The arrogance Barbara displayed was now evident on Nana's face as she held the upper hand, acting much like she had done so during her fight against Mariko, chastising Barbara and saying she had to be "punished." Barbara's reply to her taunts echoed a maxim made by one of the Caped Crusader's most recent incarnations: "If you're losing, cheat." Seeing she had no ways of personally touching Nana, the far more vicious clone turned her vectors on Kurama, effectively taking him hostage.
Now cornered, Nana could only plead the clone of her "sister" to spare Kurama, crying out that he was also her father, a notion Barbara disgustedly dismissed. Barbara flatly stated that she was born in a test tube and grown artificially, with no attachments to any human beings, nor any desire to form them. Nana could only stand by as Barbara turned the tables on her, tossing her around like a ragdoll.
As she saw her death a certainty, Nana could only echo the plea made by the late Mariko to her: to take care of their father. Once again, Barbara dismissed and mocked Nana's words, stating the full intent to kill both of them. Defeated, Nana simply surrendered and accepted her seemingly inevitable fate, adding that, if she were to reincarnate, she'd want to be Kurama's biological daughter, too.
The final blow, however, never came. A single gunshot echoed in the forest, a single bullet to the head, ending Barbara's life.
Stunned, Nana looked up, finding that Kurama had shot the clone dead, and was now standing over her corpse, with him confusedly wondering why had she not dodged the bullet when she had so clearly seen it, and he was hardly alone in this. But at the end of this pain and confusion over whether Barbara, at last, felt something for a distant father, Nana found joy in Kurama's final emergence from his grief and insanity.
After a heartfelt reunion, Kurama buried Barbara next to Cynthia, musing to himself how he always knew he would eventually have to kill Mariko himself, even if it was just a clone of her that he finished off, perhaps in some way a scheme of Chief Kakuzawa's by extension. He gives his adoptive daughter a pep talk about the meaning of atonement, and not repeating past mistakes. Not paying much attention to his musings, Nana instead asked if she and Kurama would be living together from now on, to which Kurama simply replies that time is not yet, for he has unfinished business. There's the matter of someone who still has yet to atone for her sins. But for doing so, he needed Nana to be by his side, an offer she eagerly accepted, even suggesting an ally of sorts in this quest.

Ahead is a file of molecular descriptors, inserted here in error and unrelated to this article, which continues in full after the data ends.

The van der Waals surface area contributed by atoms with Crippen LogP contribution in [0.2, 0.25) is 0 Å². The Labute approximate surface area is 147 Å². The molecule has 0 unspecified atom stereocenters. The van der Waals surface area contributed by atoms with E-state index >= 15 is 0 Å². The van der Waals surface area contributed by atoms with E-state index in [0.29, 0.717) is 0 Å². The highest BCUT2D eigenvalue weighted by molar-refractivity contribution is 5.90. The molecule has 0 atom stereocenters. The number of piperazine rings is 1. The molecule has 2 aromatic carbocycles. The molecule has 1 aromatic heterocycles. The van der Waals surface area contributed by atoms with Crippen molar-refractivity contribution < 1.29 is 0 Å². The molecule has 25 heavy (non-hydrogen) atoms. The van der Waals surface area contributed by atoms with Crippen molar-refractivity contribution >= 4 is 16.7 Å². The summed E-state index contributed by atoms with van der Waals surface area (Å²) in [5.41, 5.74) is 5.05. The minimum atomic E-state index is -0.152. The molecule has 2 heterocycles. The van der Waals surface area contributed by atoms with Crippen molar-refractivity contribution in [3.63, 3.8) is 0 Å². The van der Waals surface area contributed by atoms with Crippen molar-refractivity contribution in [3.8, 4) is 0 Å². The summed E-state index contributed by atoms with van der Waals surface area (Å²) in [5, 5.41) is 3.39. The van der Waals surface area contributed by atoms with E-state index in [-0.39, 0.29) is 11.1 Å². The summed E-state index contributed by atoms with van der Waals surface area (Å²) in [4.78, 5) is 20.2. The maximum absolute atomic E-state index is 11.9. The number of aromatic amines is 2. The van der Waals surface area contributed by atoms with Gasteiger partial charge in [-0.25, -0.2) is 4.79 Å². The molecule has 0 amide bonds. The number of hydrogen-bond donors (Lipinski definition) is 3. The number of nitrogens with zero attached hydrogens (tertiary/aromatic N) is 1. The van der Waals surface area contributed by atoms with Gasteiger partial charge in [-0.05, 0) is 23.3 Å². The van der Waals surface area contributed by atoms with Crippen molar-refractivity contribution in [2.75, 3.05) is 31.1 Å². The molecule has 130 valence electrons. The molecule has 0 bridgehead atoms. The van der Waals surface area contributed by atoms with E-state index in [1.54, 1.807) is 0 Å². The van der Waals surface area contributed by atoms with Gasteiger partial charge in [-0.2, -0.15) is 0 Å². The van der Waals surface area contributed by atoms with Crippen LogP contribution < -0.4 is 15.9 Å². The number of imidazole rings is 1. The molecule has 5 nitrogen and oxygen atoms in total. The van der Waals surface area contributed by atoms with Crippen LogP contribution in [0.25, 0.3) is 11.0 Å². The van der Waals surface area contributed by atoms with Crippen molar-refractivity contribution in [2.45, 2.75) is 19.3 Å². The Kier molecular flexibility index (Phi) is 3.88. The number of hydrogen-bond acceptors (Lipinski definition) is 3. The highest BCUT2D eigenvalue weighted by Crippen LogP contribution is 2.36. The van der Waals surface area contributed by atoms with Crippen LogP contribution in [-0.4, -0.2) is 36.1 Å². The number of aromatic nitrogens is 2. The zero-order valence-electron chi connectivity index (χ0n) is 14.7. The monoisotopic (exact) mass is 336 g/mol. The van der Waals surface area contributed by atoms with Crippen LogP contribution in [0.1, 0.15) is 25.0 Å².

This battle was both Nana's crowning achievement and the event that allowed Kurama to return to his senses. It also helped cement the intense bond both characters share, exposing their (most definitely familiar, but implicitly ambiguous) love for one another, and their willingness to die or kill to protect the other.
It is also the climax for both their character arcs, coming full circle. Nana evolves from the innocent girl blindly devoted to her Papa to a more sophisticated young woman, taking the decision to stay with Kurama out of genuine love. For Kurama, it marks the end of his journey as he finally lets go of the haunting events regarding Mariko, and fully accepts Nana as part of his family (again, whether he sees her as a daughter or something else, is ultimately left ambiguous).
The two will need each other as the multiple agendas at play in the series finally collide.
|“||It's fate. That eventually, I would have to kill Mariko with my own hands. This is something the Director would think of.||”|
–Kurama, understanding that all struggles in the series fall under the corrupt shadow of the Chief